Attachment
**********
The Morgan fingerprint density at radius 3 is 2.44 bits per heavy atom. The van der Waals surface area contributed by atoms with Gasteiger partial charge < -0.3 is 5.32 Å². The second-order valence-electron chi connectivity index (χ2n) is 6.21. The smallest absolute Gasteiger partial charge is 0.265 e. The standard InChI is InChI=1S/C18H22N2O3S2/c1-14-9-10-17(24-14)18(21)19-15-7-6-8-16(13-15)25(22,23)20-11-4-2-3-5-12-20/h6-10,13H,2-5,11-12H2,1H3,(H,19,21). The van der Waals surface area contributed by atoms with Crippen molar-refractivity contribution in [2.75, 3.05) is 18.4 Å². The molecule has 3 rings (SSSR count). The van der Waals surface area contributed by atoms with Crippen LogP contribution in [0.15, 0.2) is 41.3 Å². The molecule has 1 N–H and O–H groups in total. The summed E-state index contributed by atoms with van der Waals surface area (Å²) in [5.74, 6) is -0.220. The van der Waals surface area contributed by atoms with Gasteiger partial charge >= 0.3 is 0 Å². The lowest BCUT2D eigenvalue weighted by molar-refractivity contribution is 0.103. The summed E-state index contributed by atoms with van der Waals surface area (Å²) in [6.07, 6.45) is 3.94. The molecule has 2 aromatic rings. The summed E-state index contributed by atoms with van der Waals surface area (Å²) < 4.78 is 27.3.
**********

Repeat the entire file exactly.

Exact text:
The Morgan fingerprint density at radius 3 is 2.44 bits per heavy atom. The van der Waals surface area contributed by atoms with Gasteiger partial charge < -0.3 is 5.32 Å². The second-order valence-electron chi connectivity index (χ2n) is 6.21. The smallest absolute Gasteiger partial charge is 0.265 e. The standard InChI is InChI=1S/C18H22N2O3S2/c1-14-9-10-17(24-14)18(21)19-15-7-6-8-16(13-15)25(22,23)20-11-4-2-3-5-12-20/h6-10,13H,2-5,11-12H2,1H3,(H,19,21). The van der Waals surface area contributed by atoms with Crippen molar-refractivity contribution in [2.75, 3.05) is 18.4 Å². The molecule has 3 rings (SSSR count). The van der Waals surface area contributed by atoms with Crippen LogP contribution in [0.15, 0.2) is 41.3 Å². The molecule has 1 N–H and O–H groups in total. The summed E-state index contributed by atoms with van der Waals surface area (Å²) in [5.74, 6) is -0.220. The van der Waals surface area contributed by atoms with Gasteiger partial charge >= 0.3 is 0 Å². The lowest BCUT2D eigenvalue weighted by molar-refractivity contribution is 0.103. The summed E-state index contributed by atoms with van der Waals surface area (Å²) in [6.07, 6.45) is 3.94. The molecule has 2 aromatic rings. The summed E-state index contributed by atoms with van der Waals surface area (Å²) < 4.78 is 27.3.